When I had my second child, however, the battle seemed lost. The two brothers communicated in English to each other, and used Spanglish to talk to mom and dad. My oldest was the one who understood and spoke Spanish the most, but my second son, the donut-loving boy, not so much. He picked up English faster than his brother, and although he spoke in mixed sentences and his language was also delayed, this time I expected it, and knew that he would catch up in no time.

He caught up in English, but Spanish went to sleep. Recently we, as a family, have decided to help our children improve their Spanish speaking skills as a way to give them another tool for life. That’s the reason I’m talking to them in Spanish, even when I have to repeat myself more than once. My oldest son’s grasp of Spanish is advanced, and he’ll ask if he doesn’t understand a word. But my eight-year-old still gives me a baffled look and a forced toothless smile. He claims to have no interest in learning Spanish, but I’m not giving up on him. I know that, deep inside, he’s doing a tremendous effort to learn.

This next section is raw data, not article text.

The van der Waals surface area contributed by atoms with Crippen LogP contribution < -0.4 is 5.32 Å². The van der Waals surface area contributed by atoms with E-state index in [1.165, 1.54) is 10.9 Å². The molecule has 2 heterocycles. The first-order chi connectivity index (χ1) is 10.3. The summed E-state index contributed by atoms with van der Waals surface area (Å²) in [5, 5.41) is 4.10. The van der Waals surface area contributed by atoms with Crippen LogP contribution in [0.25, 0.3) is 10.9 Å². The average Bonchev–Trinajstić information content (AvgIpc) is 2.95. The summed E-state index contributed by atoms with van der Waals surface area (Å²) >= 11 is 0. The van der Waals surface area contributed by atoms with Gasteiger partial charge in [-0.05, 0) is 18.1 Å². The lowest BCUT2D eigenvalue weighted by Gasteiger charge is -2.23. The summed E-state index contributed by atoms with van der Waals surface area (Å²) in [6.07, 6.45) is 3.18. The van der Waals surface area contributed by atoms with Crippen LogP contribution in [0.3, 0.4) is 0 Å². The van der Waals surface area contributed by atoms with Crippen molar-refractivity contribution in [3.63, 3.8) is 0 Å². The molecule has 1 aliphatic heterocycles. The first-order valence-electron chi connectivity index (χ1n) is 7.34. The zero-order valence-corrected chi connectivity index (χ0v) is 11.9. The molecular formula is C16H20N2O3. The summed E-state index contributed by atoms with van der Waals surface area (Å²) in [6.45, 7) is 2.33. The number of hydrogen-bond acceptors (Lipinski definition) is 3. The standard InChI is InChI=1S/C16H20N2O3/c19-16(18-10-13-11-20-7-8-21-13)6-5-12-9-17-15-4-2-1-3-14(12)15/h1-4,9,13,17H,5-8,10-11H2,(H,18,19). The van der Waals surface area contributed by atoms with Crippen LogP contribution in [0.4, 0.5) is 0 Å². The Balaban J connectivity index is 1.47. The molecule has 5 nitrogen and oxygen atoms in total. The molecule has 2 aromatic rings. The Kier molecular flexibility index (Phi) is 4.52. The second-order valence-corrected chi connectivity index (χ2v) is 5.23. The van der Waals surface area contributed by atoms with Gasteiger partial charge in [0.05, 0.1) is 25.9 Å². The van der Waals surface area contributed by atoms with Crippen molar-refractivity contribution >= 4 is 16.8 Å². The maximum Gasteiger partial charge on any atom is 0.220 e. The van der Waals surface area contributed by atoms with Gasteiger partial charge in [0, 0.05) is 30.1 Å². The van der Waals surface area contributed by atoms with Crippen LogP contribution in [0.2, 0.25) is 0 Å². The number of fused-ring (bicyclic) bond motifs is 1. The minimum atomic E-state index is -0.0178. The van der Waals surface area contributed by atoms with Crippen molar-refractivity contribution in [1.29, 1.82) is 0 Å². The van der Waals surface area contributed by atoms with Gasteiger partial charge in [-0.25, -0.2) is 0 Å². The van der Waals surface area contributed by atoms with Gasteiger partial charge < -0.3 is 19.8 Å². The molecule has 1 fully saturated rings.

I sometimes wonder how it feels living in his world. I imagine him as a diver, immersed in an ocean of Spanish, looking and observing from inside his mask, being able to understand our body language and read our expressions, but not really hearing us. I see him flowing smoothly with the current, enjoying the touch of algae and life under the sea. I know he’ll start morphing and becoming one of us, ‘Spanish fish’. His diving equipment will abandon him little by little, and he’ll develop gills. I’m optimistic that one day he’ll take his mask and snorkel off and will be able to completely understand. With some more practice he’ll be able to speak Spanish fluently, and swim confidently in the vast and beautiful multicolor sea of our language.

Mariana Llanos

 

Photo by Steffanie Halley
Photo by Steffanie Halley